Hibernating bears in Alaska can have body temperatures below 40 degrees Fahrenheit, and heart rates as slow as four beats per minute. The spiny desert mouse can go into a state of torpor to deal with desert heat. And some frogs can completely freeze and then thaw out just fine, as if nothing happened. What if we could induce such a state in humans? That ability to induce "biostasis" would be most useful for people suffering traumatic injuries, such as gunshot wounds or strokes, when bleeding and other body damage continues after the initial event. Slowing down the body's metabolism would allow time to access medical intervention. We've seen this a few times in drowning victims, when very cold water slows down the body's response and lengthens the time before death is inevitable.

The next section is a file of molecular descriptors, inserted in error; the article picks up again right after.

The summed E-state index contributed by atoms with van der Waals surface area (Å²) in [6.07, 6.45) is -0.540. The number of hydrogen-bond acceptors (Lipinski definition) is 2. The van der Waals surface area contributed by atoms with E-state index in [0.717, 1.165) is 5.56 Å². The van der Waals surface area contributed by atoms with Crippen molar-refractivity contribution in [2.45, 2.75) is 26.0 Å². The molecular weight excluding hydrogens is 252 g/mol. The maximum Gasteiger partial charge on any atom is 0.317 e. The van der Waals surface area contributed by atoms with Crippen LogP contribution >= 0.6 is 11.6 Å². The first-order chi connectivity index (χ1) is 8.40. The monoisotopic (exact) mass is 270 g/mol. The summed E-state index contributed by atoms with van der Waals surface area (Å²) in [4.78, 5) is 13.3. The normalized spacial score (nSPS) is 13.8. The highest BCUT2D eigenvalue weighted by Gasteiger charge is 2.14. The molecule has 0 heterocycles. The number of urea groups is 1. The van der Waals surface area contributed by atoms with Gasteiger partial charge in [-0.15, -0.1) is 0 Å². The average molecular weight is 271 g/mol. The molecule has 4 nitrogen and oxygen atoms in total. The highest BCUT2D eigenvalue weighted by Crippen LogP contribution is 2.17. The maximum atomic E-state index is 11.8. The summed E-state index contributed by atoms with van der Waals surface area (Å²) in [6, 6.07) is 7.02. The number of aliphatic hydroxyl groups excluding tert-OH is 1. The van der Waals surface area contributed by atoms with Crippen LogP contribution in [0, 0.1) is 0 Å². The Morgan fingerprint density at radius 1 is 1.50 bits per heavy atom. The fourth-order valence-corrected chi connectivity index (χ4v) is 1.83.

There is such a drug undergoing tests now. DARPA, the research arm of the US military, has a small molecule drug called SNC80. It was used on tadpoles and "froze" all the organs in the tadpoles' bodies without lowering the temperature. It entered all the tissues, stopping metabolic processes even at the mitochondrial level. When the drug was drained (how this was done is not described), the tadpoles went about their business as usual. It has also been tested on human cell cultures, and various other animal organs, such as a pig's heart, with amazing results.
While medical intervention is the immediate goal of inducing biostasis, it could also be used to help space travelers survive long distance voyages. Read about biostasis and the drug SNC80 at Nautilus. -via Damn Interesting